The serene and open beauty of the low-lying lands along the Essex coastal estuaries and creeks are beloved by many, but of course the farmers who make their living from this area are always worried about flooding, writes Richard Shepherd-Barron.
Many of the older farmers from earlier generations will have vivid memories of the disastrous storm surge of 1953 and the havoc, damage and deaths that ensued.
A huge amount of work has been put into improving coastal defences over subsequent years, but these sea walls require constant maintenance, particularly as a result of the Harwich Haven shipping channel maintenance dredging which has removed somewhere in the region of one million tonnes of suspended sediment transport flow, leading to saltmarsh loss.
In addition, the England Coastal Path along the clay flood banks that rely on grass cover for their surface stability will be at risk from the projected steady rise of sea levels of a metre over the next 80 years.
These issues underscore the need for cooperation between local farmers and landowners and the Environment Agency (EA) to ensure the correct usage of the £1 million General Drainage Charge that is taken from Essex farmers annually.
Andrew St Joseph, chairman and general co-ordinator of the Essex Coastal Organisation (ECO), explained recently that the organisation was established originally as a farmers’ group to look at and challenge the withdrawal of sea wall maintenance policies by the Environment Agency. Nowadays it is a much larger and more influential organisation, funded by subscriptions and representing the majority of farmers and landowners in the Essex coastal areas.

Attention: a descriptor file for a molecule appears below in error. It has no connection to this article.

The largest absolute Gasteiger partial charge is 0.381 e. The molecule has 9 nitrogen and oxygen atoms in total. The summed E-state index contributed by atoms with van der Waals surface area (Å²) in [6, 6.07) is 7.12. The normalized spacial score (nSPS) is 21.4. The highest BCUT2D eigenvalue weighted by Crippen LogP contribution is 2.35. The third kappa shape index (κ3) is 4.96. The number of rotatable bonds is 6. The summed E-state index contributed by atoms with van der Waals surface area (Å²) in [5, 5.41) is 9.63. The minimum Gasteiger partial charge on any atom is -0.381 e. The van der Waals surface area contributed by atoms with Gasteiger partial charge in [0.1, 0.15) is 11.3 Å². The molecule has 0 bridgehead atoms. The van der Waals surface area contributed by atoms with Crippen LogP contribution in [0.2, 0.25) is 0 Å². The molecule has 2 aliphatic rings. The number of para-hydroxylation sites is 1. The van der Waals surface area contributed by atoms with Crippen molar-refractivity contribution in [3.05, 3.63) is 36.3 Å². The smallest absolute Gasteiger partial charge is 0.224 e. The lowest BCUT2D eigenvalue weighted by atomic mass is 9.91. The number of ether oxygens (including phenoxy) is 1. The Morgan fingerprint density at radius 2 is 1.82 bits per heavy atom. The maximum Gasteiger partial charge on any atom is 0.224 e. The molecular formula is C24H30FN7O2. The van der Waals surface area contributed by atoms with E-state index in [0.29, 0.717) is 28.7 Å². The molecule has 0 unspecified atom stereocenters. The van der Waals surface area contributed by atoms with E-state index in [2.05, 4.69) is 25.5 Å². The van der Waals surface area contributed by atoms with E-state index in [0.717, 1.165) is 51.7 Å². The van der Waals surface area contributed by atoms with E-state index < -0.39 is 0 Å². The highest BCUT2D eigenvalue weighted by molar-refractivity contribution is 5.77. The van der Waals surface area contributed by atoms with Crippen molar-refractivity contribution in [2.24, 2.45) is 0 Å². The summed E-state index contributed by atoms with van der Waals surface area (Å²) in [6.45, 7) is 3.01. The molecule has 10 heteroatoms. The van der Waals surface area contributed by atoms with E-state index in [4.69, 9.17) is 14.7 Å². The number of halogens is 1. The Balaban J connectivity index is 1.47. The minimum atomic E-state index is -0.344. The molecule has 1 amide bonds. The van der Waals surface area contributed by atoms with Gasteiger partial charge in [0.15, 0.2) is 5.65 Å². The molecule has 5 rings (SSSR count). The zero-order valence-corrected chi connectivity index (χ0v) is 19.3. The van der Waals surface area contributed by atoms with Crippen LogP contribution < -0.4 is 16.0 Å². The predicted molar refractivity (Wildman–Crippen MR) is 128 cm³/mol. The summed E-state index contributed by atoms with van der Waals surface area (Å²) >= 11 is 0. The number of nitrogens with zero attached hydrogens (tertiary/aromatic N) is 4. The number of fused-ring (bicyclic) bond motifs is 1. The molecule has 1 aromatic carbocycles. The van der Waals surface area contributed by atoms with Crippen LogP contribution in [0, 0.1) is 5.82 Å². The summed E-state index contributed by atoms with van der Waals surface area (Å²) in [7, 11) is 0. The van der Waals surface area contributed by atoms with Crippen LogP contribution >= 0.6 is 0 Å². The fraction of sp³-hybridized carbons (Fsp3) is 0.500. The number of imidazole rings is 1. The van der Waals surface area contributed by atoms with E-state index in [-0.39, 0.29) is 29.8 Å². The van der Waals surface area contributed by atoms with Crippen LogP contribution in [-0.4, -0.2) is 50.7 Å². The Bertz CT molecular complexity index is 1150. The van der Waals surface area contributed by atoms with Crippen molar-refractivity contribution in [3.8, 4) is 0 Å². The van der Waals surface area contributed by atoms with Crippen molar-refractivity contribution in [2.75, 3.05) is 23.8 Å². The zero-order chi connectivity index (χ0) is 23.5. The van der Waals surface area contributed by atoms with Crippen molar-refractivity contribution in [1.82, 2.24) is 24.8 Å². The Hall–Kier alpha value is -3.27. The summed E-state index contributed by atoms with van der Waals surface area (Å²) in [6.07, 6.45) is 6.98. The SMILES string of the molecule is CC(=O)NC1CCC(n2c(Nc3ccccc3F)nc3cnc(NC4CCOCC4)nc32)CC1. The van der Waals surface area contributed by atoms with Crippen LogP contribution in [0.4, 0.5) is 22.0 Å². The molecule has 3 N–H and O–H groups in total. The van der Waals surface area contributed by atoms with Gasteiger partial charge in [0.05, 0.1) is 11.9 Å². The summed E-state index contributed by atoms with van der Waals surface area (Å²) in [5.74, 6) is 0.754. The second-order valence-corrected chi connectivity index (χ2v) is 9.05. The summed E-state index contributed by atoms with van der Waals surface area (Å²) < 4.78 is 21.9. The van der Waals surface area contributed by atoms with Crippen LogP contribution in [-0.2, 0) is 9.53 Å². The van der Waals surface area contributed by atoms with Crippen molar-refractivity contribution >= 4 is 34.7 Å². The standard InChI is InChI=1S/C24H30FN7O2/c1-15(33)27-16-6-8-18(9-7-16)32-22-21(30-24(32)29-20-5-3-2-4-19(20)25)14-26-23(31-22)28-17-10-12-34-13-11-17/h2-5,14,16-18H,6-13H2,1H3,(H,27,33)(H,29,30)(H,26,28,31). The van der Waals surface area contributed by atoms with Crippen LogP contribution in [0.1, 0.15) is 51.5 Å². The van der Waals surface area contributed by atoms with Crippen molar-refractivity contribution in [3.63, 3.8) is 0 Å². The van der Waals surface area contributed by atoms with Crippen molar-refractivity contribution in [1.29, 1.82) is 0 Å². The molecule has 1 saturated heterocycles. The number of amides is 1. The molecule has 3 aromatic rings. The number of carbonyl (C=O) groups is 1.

ECO has become an important voice in promoting a close working relationship between the EA and landowners, as well as providing data on saltmarsh erosion, thus enabling the agency to use more accurate information. In addition, ECO has tested more cost-effective and efficient maintenance materials and methodology to reduce the costs of the sea defences.
One aspect of the material usage issue is the large amounts of clay (ideal for sea wall maintenance and construction) that becomes available from various building projects in Essex and that gives the contractors disposal problems. Andrew St Joseph commented: “Under perverse modern regulations, this material becomes classified as waste once dug up out of the footings on the building sites, although it can be used after a lot of arguments. There are also issues with regulators; while using waste clay to reinforce and raise existing sea defences would seem to be an obvious way forward, there are some influential parties who would wish for the existing defences to be removed and for the sea to reclaim the land.”
It is important to remember that it is the farmers’ land that is protected and ultimately they own the sea defences and are responsible for them. The EA is there to help, but the agency has many calls on its budget and is not obliged by law to carry out this work.
The economics of flood risk management along the whole of the east coast are becoming more challenging year by year. Most farmers in these regions are fully aware that they need to be involved in maximising the defence of their low-lying land. As the impact of global warming increases year on year, it is important to remember that warm water has more volume than cold water; combine this with the fact that the east of England is sinking slowly and preparation for significant flood events needs to be in people’s minds.